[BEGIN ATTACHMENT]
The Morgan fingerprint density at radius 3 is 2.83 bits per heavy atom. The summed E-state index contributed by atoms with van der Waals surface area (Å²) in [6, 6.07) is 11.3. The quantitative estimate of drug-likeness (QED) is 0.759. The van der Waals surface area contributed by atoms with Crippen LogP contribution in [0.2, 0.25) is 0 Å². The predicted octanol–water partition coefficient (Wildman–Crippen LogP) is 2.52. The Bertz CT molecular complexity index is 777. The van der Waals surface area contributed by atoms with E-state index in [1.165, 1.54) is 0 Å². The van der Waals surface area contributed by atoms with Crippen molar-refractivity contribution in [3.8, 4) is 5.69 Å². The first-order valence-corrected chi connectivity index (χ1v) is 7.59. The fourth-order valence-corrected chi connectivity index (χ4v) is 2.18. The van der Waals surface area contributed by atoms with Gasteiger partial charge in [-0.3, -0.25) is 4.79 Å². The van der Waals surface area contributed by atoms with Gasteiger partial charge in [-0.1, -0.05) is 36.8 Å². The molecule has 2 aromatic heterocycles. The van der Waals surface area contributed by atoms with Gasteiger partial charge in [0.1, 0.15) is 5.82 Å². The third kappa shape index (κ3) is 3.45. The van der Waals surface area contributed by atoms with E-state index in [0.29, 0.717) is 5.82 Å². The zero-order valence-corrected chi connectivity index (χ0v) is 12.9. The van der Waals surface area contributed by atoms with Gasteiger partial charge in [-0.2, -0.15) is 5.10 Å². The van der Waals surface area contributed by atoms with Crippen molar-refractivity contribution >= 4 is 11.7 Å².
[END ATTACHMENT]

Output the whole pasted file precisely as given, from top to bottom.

The Morgan fingerprint density at radius 3 is 2.83 bits per heavy atom. The summed E-state index contributed by atoms with van der Waals surface area (Å²) in [6, 6.07) is 11.3. The quantitative estimate of drug-likeness (QED) is 0.759. The van der Waals surface area contributed by atoms with Crippen LogP contribution in [0.2, 0.25) is 0 Å². The predicted octanol–water partition coefficient (Wildman–Crippen LogP) is 2.52. The Bertz CT molecular complexity index is 777. The van der Waals surface area contributed by atoms with E-state index in [1.165, 1.54) is 0 Å². The van der Waals surface area contributed by atoms with Crippen molar-refractivity contribution in [3.8, 4) is 5.69 Å². The first-order valence-corrected chi connectivity index (χ1v) is 7.59. The fourth-order valence-corrected chi connectivity index (χ4v) is 2.18. The van der Waals surface area contributed by atoms with Gasteiger partial charge in [-0.3, -0.25) is 4.79 Å². The van der Waals surface area contributed by atoms with Gasteiger partial charge in [-0.1, -0.05) is 36.8 Å². The molecule has 2 aromatic heterocycles. The van der Waals surface area contributed by atoms with Gasteiger partial charge in [0.1, 0.15) is 5.82 Å². The third kappa shape index (κ3) is 3.45. The van der Waals surface area contributed by atoms with E-state index in [0.29, 0.717) is 5.82 Å². The zero-order valence-corrected chi connectivity index (χ0v) is 12.9. The van der Waals surface area contributed by atoms with Gasteiger partial charge in [-0.2, -0.15) is 5.10 Å². The van der Waals surface area contributed by atoms with Crippen molar-refractivity contribution >= 4 is 11.7 Å².